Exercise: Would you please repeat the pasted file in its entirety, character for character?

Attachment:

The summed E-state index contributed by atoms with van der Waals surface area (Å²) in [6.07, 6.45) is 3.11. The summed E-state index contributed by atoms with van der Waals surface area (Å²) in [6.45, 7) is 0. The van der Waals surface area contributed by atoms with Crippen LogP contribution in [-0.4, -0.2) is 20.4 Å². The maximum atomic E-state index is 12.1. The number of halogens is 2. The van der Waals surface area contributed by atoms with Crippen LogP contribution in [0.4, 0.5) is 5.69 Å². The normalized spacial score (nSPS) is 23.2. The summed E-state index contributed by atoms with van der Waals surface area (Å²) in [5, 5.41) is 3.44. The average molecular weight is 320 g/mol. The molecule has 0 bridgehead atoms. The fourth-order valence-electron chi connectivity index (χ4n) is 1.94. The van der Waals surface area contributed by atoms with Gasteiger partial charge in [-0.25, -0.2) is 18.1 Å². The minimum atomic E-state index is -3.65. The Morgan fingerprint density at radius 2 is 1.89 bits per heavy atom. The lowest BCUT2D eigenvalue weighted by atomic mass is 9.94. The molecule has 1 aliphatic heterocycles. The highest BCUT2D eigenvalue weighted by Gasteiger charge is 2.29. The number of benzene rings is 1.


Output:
The summed E-state index contributed by atoms with van der Waals surface area (Å²) in [6.07, 6.45) is 3.11. The summed E-state index contributed by atoms with van der Waals surface area (Å²) in [6.45, 7) is 0. The van der Waals surface area contributed by atoms with Crippen LogP contribution in [-0.4, -0.2) is 20.4 Å². The maximum atomic E-state index is 12.1. The number of halogens is 2. The van der Waals surface area contributed by atoms with Crippen LogP contribution in [0.4, 0.5) is 5.69 Å². The normalized spacial score (nSPS) is 23.2. The summed E-state index contributed by atoms with van der Waals surface area (Å²) in [5, 5.41) is 3.44. The average molecular weight is 320 g/mol. The molecule has 0 bridgehead atoms. The fourth-order valence-electron chi connectivity index (χ4n) is 1.94. The van der Waals surface area contributed by atoms with Gasteiger partial charge in [-0.25, -0.2) is 18.1 Å². The minimum atomic E-state index is -3.65. The Morgan fingerprint density at radius 2 is 1.89 bits per heavy atom. The lowest BCUT2D eigenvalue weighted by atomic mass is 9.94. The molecule has 1 aliphatic heterocycles. The highest BCUT2D eigenvalue weighted by Gasteiger charge is 2.29. The number of benzene rings is 1.